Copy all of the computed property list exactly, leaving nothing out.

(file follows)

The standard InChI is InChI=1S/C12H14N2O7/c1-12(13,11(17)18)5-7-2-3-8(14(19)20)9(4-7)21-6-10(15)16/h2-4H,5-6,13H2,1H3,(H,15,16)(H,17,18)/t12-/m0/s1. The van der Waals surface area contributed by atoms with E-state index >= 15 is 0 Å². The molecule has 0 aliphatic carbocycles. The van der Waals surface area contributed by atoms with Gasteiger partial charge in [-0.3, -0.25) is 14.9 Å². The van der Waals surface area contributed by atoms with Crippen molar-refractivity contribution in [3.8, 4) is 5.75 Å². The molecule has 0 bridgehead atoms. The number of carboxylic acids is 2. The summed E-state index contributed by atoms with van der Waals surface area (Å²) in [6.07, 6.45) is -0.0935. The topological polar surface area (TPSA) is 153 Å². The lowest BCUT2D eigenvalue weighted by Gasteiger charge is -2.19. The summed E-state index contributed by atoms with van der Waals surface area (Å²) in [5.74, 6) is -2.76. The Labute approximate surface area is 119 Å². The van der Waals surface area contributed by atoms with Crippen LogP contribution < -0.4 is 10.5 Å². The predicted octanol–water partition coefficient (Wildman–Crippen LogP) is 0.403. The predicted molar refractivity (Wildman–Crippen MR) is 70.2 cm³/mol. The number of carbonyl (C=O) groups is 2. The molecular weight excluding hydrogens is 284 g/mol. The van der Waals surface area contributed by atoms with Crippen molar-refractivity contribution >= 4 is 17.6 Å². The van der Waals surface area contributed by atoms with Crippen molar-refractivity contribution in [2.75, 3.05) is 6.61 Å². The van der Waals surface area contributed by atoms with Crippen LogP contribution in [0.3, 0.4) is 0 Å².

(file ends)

The standard InChI is InChI=1S/C12H14N2O7/c1-12(13,11(17)18)5-7-2-3-8(14(19)20)9(4-7)21-6-10(15)16/h2-4H,5-6,13H2,1H3,(H,15,16)(H,17,18)/t12-/m0/s1. The van der Waals surface area contributed by atoms with E-state index >= 15 is 0 Å². The molecule has 0 aliphatic carbocycles. The van der Waals surface area contributed by atoms with Gasteiger partial charge in [-0.3, -0.25) is 14.9 Å². The van der Waals surface area contributed by atoms with Crippen molar-refractivity contribution in [3.8, 4) is 5.75 Å². The molecule has 0 bridgehead atoms. The number of carboxylic acids is 2. The summed E-state index contributed by atoms with van der Waals surface area (Å²) in [6.07, 6.45) is -0.0935. The topological polar surface area (TPSA) is 153 Å². The lowest BCUT2D eigenvalue weighted by Gasteiger charge is -2.19. The summed E-state index contributed by atoms with van der Waals surface area (Å²) in [5.74, 6) is -2.76. The Labute approximate surface area is 119 Å². The van der Waals surface area contributed by atoms with Crippen LogP contribution < -0.4 is 10.5 Å². The predicted octanol–water partition coefficient (Wildman–Crippen LogP) is 0.403. The predicted molar refractivity (Wildman–Crippen MR) is 70.2 cm³/mol. The number of carbonyl (C=O) groups is 2. The molecular weight excluding hydrogens is 284 g/mol. The van der Waals surface area contributed by atoms with Crippen molar-refractivity contribution >= 4 is 17.6 Å². The van der Waals surface area contributed by atoms with Crippen molar-refractivity contribution in [2.75, 3.05) is 6.61 Å². The van der Waals surface area contributed by atoms with Crippen LogP contribution in [0.3, 0.4) is 0 Å².